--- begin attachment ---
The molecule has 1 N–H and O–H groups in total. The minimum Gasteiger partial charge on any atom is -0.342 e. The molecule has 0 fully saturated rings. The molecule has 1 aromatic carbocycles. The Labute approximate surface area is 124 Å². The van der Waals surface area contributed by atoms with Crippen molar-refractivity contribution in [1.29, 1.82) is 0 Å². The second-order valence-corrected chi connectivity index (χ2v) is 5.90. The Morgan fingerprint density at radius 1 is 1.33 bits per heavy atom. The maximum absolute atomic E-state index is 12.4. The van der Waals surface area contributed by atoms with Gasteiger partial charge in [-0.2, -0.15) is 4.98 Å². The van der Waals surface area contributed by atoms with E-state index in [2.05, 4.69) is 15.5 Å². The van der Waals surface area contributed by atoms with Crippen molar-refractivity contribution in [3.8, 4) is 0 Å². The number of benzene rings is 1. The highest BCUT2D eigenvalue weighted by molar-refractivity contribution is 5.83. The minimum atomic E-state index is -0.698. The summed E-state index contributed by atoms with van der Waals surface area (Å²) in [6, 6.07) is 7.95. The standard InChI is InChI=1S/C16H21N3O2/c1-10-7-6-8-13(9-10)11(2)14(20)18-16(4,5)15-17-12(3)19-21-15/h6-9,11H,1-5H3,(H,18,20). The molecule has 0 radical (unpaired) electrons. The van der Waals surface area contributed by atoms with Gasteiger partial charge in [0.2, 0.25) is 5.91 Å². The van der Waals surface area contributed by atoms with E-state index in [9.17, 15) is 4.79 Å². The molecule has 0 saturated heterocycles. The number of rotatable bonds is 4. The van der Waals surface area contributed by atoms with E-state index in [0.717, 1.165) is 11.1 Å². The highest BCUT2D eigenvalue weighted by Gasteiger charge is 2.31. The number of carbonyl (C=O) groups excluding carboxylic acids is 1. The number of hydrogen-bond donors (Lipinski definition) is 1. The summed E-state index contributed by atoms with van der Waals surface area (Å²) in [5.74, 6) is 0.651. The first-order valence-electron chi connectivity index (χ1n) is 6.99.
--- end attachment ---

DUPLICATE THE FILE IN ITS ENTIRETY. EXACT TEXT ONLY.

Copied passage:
The molecule has 1 N–H and O–H groups in total. The minimum Gasteiger partial charge on any atom is -0.342 e. The molecule has 0 fully saturated rings. The molecule has 1 aromatic carbocycles. The Labute approximate surface area is 124 Å². The van der Waals surface area contributed by atoms with Crippen molar-refractivity contribution in [1.29, 1.82) is 0 Å². The second-order valence-corrected chi connectivity index (χ2v) is 5.90. The Morgan fingerprint density at radius 1 is 1.33 bits per heavy atom. The maximum absolute atomic E-state index is 12.4. The van der Waals surface area contributed by atoms with Gasteiger partial charge in [-0.2, -0.15) is 4.98 Å². The van der Waals surface area contributed by atoms with E-state index in [2.05, 4.69) is 15.5 Å². The van der Waals surface area contributed by atoms with Crippen molar-refractivity contribution in [3.8, 4) is 0 Å². The number of benzene rings is 1. The highest BCUT2D eigenvalue weighted by molar-refractivity contribution is 5.83. The minimum atomic E-state index is -0.698. The summed E-state index contributed by atoms with van der Waals surface area (Å²) in [6, 6.07) is 7.95. The standard InChI is InChI=1S/C16H21N3O2/c1-10-7-6-8-13(9-10)11(2)14(20)18-16(4,5)15-17-12(3)19-21-15/h6-9,11H,1-5H3,(H,18,20). The molecule has 0 radical (unpaired) electrons. The van der Waals surface area contributed by atoms with Gasteiger partial charge in [0.2, 0.25) is 5.91 Å². The van der Waals surface area contributed by atoms with E-state index in [9.17, 15) is 4.79 Å². The molecule has 0 saturated heterocycles. The number of rotatable bonds is 4. The van der Waals surface area contributed by atoms with E-state index in [0.717, 1.165) is 11.1 Å². The highest BCUT2D eigenvalue weighted by Gasteiger charge is 2.31. The number of carbonyl (C=O) groups excluding carboxylic acids is 1. The number of hydrogen-bond donors (Lipinski definition) is 1. The summed E-state index contributed by atoms with van der Waals surface area (Å²) in [5.74, 6) is 0.651. The first-order valence-electron chi connectivity index (χ1n) is 6.99.